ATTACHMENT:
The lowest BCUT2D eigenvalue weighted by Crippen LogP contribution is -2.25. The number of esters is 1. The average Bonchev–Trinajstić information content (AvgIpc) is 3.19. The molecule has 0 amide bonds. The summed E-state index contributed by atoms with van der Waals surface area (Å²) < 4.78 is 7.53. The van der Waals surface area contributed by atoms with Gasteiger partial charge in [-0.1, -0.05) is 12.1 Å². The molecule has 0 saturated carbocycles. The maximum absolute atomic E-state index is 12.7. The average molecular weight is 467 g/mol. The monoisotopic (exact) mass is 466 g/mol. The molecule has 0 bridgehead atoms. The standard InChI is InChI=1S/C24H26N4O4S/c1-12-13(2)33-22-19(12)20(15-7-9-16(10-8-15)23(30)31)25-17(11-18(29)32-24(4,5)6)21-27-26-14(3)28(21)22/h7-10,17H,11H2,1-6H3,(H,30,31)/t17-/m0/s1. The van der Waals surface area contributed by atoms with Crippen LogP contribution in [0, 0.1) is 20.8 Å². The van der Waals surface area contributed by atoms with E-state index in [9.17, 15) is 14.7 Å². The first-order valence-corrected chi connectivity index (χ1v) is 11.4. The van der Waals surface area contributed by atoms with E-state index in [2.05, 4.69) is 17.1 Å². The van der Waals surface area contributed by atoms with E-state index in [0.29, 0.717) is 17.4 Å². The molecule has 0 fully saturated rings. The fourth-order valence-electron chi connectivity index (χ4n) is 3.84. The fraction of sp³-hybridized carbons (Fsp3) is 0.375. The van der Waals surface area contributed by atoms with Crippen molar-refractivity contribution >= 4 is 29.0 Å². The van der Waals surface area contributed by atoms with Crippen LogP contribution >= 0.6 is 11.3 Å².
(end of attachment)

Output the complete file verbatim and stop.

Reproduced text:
The lowest BCUT2D eigenvalue weighted by Crippen LogP contribution is -2.25. The number of esters is 1. The average Bonchev–Trinajstić information content (AvgIpc) is 3.19. The molecule has 0 amide bonds. The summed E-state index contributed by atoms with van der Waals surface area (Å²) < 4.78 is 7.53. The van der Waals surface area contributed by atoms with Gasteiger partial charge in [-0.1, -0.05) is 12.1 Å². The molecule has 0 saturated carbocycles. The maximum absolute atomic E-state index is 12.7. The average molecular weight is 467 g/mol. The monoisotopic (exact) mass is 466 g/mol. The molecule has 0 bridgehead atoms. The standard InChI is InChI=1S/C24H26N4O4S/c1-12-13(2)33-22-19(12)20(15-7-9-16(10-8-15)23(30)31)25-17(11-18(29)32-24(4,5)6)21-27-26-14(3)28(21)22/h7-10,17H,11H2,1-6H3,(H,30,31)/t17-/m0/s1. The van der Waals surface area contributed by atoms with Crippen LogP contribution in [0, 0.1) is 20.8 Å². The van der Waals surface area contributed by atoms with E-state index in [9.17, 15) is 14.7 Å². The first-order valence-corrected chi connectivity index (χ1v) is 11.4. The van der Waals surface area contributed by atoms with E-state index in [2.05, 4.69) is 17.1 Å². The van der Waals surface area contributed by atoms with E-state index in [0.29, 0.717) is 17.4 Å². The molecule has 0 fully saturated rings. The fourth-order valence-electron chi connectivity index (χ4n) is 3.84. The fraction of sp³-hybridized carbons (Fsp3) is 0.375. The van der Waals surface area contributed by atoms with Crippen molar-refractivity contribution >= 4 is 29.0 Å². The van der Waals surface area contributed by atoms with Crippen LogP contribution >= 0.6 is 11.3 Å².